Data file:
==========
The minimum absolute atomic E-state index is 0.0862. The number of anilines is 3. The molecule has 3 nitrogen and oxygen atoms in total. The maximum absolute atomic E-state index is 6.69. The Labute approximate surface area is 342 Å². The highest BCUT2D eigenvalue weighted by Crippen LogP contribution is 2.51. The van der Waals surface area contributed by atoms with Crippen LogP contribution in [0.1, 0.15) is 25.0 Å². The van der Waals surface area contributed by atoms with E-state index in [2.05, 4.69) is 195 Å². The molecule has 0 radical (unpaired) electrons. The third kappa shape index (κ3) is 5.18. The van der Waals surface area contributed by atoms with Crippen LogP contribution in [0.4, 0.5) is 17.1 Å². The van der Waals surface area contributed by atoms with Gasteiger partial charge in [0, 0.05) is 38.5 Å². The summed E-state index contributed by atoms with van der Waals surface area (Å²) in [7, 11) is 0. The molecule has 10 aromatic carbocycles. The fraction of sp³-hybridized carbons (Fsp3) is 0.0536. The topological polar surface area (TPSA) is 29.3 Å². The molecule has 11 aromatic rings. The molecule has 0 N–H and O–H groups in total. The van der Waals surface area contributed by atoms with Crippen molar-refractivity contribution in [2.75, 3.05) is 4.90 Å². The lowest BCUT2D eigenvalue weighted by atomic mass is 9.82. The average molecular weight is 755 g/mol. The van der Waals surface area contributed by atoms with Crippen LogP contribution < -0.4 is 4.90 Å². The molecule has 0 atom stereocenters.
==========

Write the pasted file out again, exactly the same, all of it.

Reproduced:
The minimum absolute atomic E-state index is 0.0862. The number of anilines is 3. The molecule has 3 nitrogen and oxygen atoms in total. The maximum absolute atomic E-state index is 6.69. The Labute approximate surface area is 342 Å². The highest BCUT2D eigenvalue weighted by Crippen LogP contribution is 2.51. The van der Waals surface area contributed by atoms with Crippen LogP contribution in [0.1, 0.15) is 25.0 Å². The van der Waals surface area contributed by atoms with E-state index in [2.05, 4.69) is 195 Å². The molecule has 0 radical (unpaired) electrons. The third kappa shape index (κ3) is 5.18. The van der Waals surface area contributed by atoms with Crippen LogP contribution in [0.4, 0.5) is 17.1 Å². The van der Waals surface area contributed by atoms with Gasteiger partial charge in [0, 0.05) is 38.5 Å². The summed E-state index contributed by atoms with van der Waals surface area (Å²) in [7, 11) is 0. The molecule has 10 aromatic carbocycles. The fraction of sp³-hybridized carbons (Fsp3) is 0.0536. The topological polar surface area (TPSA) is 29.3 Å². The molecule has 11 aromatic rings. The molecule has 0 N–H and O–H groups in total. The van der Waals surface area contributed by atoms with Crippen molar-refractivity contribution in [2.75, 3.05) is 4.90 Å². The lowest BCUT2D eigenvalue weighted by atomic mass is 9.82. The average molecular weight is 755 g/mol. The van der Waals surface area contributed by atoms with Crippen LogP contribution < -0.4 is 4.90 Å². The molecule has 0 atom stereocenters.